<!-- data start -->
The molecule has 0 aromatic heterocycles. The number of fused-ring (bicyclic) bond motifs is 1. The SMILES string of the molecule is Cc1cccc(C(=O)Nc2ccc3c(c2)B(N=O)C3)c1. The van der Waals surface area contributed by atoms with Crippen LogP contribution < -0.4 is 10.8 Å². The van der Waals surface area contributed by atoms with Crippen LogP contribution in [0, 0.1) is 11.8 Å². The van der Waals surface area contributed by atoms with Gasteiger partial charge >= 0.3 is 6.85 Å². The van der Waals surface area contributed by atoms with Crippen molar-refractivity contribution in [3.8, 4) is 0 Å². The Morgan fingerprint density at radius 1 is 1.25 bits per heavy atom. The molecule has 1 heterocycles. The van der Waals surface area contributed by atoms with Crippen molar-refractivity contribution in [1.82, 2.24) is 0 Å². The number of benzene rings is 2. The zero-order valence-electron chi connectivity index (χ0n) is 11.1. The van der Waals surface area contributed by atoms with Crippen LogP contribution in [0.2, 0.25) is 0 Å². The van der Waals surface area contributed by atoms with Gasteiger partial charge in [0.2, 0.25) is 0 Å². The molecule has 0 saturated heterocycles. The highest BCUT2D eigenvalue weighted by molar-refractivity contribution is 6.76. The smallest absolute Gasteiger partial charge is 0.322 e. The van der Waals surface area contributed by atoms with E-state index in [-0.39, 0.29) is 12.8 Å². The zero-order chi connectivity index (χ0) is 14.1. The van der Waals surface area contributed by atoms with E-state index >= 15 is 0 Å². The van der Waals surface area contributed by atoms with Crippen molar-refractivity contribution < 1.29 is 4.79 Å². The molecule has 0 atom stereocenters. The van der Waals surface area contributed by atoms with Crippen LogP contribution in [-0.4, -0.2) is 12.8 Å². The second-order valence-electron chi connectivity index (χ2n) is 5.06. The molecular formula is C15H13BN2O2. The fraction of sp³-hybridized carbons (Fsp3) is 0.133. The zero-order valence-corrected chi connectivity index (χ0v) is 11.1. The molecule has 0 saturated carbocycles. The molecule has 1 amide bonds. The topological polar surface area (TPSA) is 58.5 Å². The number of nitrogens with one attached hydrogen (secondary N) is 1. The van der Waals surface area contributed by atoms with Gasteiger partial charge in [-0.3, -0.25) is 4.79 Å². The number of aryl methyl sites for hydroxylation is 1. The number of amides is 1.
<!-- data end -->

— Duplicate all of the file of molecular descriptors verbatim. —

The molecule has 0 aromatic heterocycles. The number of fused-ring (bicyclic) bond motifs is 1. The SMILES string of the molecule is Cc1cccc(C(=O)Nc2ccc3c(c2)B(N=O)C3)c1. The van der Waals surface area contributed by atoms with Crippen LogP contribution < -0.4 is 10.8 Å². The van der Waals surface area contributed by atoms with Crippen LogP contribution in [0, 0.1) is 11.8 Å². The van der Waals surface area contributed by atoms with Gasteiger partial charge >= 0.3 is 6.85 Å². The van der Waals surface area contributed by atoms with Crippen molar-refractivity contribution in [3.8, 4) is 0 Å². The Morgan fingerprint density at radius 1 is 1.25 bits per heavy atom. The molecule has 1 heterocycles. The van der Waals surface area contributed by atoms with Crippen molar-refractivity contribution in [1.82, 2.24) is 0 Å². The number of benzene rings is 2. The zero-order valence-electron chi connectivity index (χ0n) is 11.1. The van der Waals surface area contributed by atoms with Crippen LogP contribution in [0.2, 0.25) is 0 Å². The van der Waals surface area contributed by atoms with Gasteiger partial charge in [0.2, 0.25) is 0 Å². The molecule has 0 saturated heterocycles. The highest BCUT2D eigenvalue weighted by molar-refractivity contribution is 6.76. The smallest absolute Gasteiger partial charge is 0.322 e. The van der Waals surface area contributed by atoms with E-state index in [-0.39, 0.29) is 12.8 Å². The zero-order chi connectivity index (χ0) is 14.1. The van der Waals surface area contributed by atoms with E-state index >= 15 is 0 Å². The van der Waals surface area contributed by atoms with Crippen molar-refractivity contribution < 1.29 is 4.79 Å². The molecule has 0 atom stereocenters. The van der Waals surface area contributed by atoms with Crippen LogP contribution in [-0.4, -0.2) is 12.8 Å². The second-order valence-electron chi connectivity index (χ2n) is 5.06. The molecular formula is C15H13BN2O2. The fraction of sp³-hybridized carbons (Fsp3) is 0.133. The zero-order valence-corrected chi connectivity index (χ0v) is 11.1. The molecule has 0 saturated carbocycles. The molecule has 1 amide bonds. The topological polar surface area (TPSA) is 58.5 Å². The number of nitrogens with one attached hydrogen (secondary N) is 1. The van der Waals surface area contributed by atoms with Gasteiger partial charge in [-0.3, -0.25) is 4.79 Å². The number of aryl methyl sites for hydroxylation is 1. The number of amides is 1.